Labour supply of older people in advance economies: The impact of changes to statutory retirement ages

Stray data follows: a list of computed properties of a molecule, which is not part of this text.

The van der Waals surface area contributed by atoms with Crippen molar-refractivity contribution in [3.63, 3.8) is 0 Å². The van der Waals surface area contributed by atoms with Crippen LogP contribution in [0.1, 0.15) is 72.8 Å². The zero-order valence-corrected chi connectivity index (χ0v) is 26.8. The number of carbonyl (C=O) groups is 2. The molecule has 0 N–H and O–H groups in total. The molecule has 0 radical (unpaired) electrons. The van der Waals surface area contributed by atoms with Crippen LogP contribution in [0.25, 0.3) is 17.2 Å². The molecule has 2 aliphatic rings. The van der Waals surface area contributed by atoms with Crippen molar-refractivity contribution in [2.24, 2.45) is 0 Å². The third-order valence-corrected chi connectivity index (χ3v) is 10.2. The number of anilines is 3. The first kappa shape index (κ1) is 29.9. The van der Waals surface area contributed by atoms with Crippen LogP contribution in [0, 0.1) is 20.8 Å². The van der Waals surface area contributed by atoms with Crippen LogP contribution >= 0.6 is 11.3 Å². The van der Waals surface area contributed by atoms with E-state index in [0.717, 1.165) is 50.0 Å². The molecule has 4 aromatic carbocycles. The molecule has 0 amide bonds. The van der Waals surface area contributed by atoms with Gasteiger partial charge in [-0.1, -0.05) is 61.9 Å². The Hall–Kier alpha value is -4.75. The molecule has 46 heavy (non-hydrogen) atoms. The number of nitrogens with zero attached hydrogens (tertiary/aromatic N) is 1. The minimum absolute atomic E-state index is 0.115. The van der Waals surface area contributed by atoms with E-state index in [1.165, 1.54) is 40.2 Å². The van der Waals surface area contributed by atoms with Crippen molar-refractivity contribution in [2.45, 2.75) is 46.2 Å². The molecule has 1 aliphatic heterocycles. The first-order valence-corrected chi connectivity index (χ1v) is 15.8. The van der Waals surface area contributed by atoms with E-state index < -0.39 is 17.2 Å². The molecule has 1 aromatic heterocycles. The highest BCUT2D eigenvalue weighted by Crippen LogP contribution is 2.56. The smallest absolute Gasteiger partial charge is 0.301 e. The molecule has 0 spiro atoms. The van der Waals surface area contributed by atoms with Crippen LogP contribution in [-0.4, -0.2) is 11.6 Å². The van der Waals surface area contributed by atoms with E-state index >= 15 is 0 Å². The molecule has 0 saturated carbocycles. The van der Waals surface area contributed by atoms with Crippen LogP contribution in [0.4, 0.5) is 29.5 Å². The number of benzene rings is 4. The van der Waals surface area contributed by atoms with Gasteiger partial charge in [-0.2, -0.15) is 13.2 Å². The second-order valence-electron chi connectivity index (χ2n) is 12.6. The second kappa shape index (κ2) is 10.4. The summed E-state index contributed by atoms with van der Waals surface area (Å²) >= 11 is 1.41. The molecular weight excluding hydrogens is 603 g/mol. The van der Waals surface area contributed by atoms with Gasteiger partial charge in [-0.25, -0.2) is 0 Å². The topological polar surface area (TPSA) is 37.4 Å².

A decomposition of changes to participation rates of 55-to-74-year-olds between 2002 and 2017 based on an estimated equation attributes more than two thirds of the median increase (of 10.9 percentage points) to rising life expectancy and educational attainment. About 1 percentage point is attributable to changes in statutory retirement ages, although part of the reason these effects are not larger is that in most countries, statutory retirement ages have not kept pace with life expectancy. Although difficult to incorporate in the empirical framework, evidence of falling disability pension rolls and reduced sensitivity of old-age participation to the level of unemployment suggests that the tightening of alternative early retirement pathways through unemployment or disability schemes has been a major factor in the turnaround in the participation rate of older workers. Projections indicate that participation rates for 55-to-74-year-olds should keep rising through 2030, by 3.4 percentage points for the median country. Rising life expectancy and educational attainment are projected to make the largest contributions, more than compensating for the negative contribution of population ageing in most countries.